“Be gentle with yourself. Be kind to yourself. You may not be perfect, but you are all you’ve got to work with. The process of becoming who you will be begins first with the total acceptance of who you are.”
What happens when you read these words? Do you even notice? I mean in your own body…in your own heart? What is your mind busy saying to you right now? Does it tell you this can only be something that other people can do, but not you?
Most of us commonly believe that compassion is only something we extend to others. Most often it arises within us when we notice that someone we care about is suffering and we want to help or support them in some way.
We don’t tend to turn toward ourselves this way when we are suffering. Even more than that, though we may long for someone to notice and show us compassion, care, comfort; we may also feel ashamed, unworthy, deficient or unlovable.
Those of us lucky enough to have had people show us compassion and lucky enough to have accepted their kindness and care…know how much this means. It is not uncommon to hear things like: ‘that meant the world to me’ or…‘you don’t know how much that means’. Sometimes we show it with our tears, our eyes, or just a softening in our body.
Imagine what it might be like if we could do this for ourselves? Imagine if we could care about our-selves and our own precious life in a moment or period of suffering?
The good news is…we can do this and it can make a difference.
This is more than a trick or strategy toward self- improvement…more than just a way to ‘get over’ or ‘get through’ a moment. This is not self-indulgence. (as our mind might try to convince us) Compassion is a way of living our lives accepting that we suffer just like everyone else; we are deserving of kindness and care just like those we offer it to.
Self-Compassion is also a way of accepting our pain and facing it with tenderness and a gentle attitude. When we do this, an interesting thing happens…when we relax, our pain often does too. It may not disappear, which is what we usually focus on…but really and truly…if you are being truthful with your-self…how often does that really work? Being with our pain in this way is often called Mindfulness or Mindful awareness of our pain.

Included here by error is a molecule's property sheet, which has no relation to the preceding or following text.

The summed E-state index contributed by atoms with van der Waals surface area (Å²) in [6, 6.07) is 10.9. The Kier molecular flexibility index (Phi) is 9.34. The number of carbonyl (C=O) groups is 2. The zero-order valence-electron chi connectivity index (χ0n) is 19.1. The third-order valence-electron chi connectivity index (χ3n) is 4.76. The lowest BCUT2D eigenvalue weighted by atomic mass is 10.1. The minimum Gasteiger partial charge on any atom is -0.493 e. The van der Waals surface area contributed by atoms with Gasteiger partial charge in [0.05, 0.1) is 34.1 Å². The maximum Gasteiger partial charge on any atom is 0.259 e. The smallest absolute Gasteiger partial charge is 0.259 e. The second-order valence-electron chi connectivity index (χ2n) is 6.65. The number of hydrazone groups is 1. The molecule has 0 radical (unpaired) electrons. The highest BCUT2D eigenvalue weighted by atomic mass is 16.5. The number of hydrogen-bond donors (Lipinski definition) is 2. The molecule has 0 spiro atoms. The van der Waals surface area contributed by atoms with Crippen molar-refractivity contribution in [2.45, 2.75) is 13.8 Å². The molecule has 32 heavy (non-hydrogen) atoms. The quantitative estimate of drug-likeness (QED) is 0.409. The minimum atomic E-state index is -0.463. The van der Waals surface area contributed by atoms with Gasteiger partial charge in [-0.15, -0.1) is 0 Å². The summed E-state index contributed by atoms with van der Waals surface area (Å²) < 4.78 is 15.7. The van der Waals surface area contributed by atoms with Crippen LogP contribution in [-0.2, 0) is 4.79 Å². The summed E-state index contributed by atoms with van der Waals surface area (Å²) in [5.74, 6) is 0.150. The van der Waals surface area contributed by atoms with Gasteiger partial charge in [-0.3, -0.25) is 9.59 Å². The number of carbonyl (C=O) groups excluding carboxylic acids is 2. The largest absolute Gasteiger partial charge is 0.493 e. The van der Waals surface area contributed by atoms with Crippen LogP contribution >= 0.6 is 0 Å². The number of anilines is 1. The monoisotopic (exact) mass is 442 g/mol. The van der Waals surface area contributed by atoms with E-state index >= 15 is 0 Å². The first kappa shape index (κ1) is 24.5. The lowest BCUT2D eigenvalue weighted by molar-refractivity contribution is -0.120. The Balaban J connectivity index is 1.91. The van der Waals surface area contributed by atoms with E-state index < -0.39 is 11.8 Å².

Because this may be a very new way of relating to your-self, it can help to start intentionally practicing Compassion toward others, while also extending it toward our-selves.
Sometimes we refer to these practices as tip toeing, just dipping our toes into the water of Compassion to see how it feels.
Here are some ways you can begin today!
See what happens…try out our Self-Compassion Practices and be open to what you experience without judging your-self. If you notice judgment, harshness or self-criticism…see if you can just hold it with Self-Compassion and Acceptance…using Mindful Awareness to just be with it as it is.
There is a lot of good news about Self-Compassion. Kristin Neff, a psychologist and researcher along with her colleague Christopher Germer, a clinical psychologist, have been studying how Self-Compassion can make a difference in our lives. Read more here.
Please check out the wonderful work they have been doing and sharing all around the world, and how the practice of Self-Compassion has made a difference in their lives.
Dawn Blessing and Trudy Kergon have also been practicing Self-Compassion in their own lives. They have both trained directly with Kristin Neff and Christopher Germer. Their work is informed by their personal experience and training.
Embedded from Emma Seppälä, Ph.D.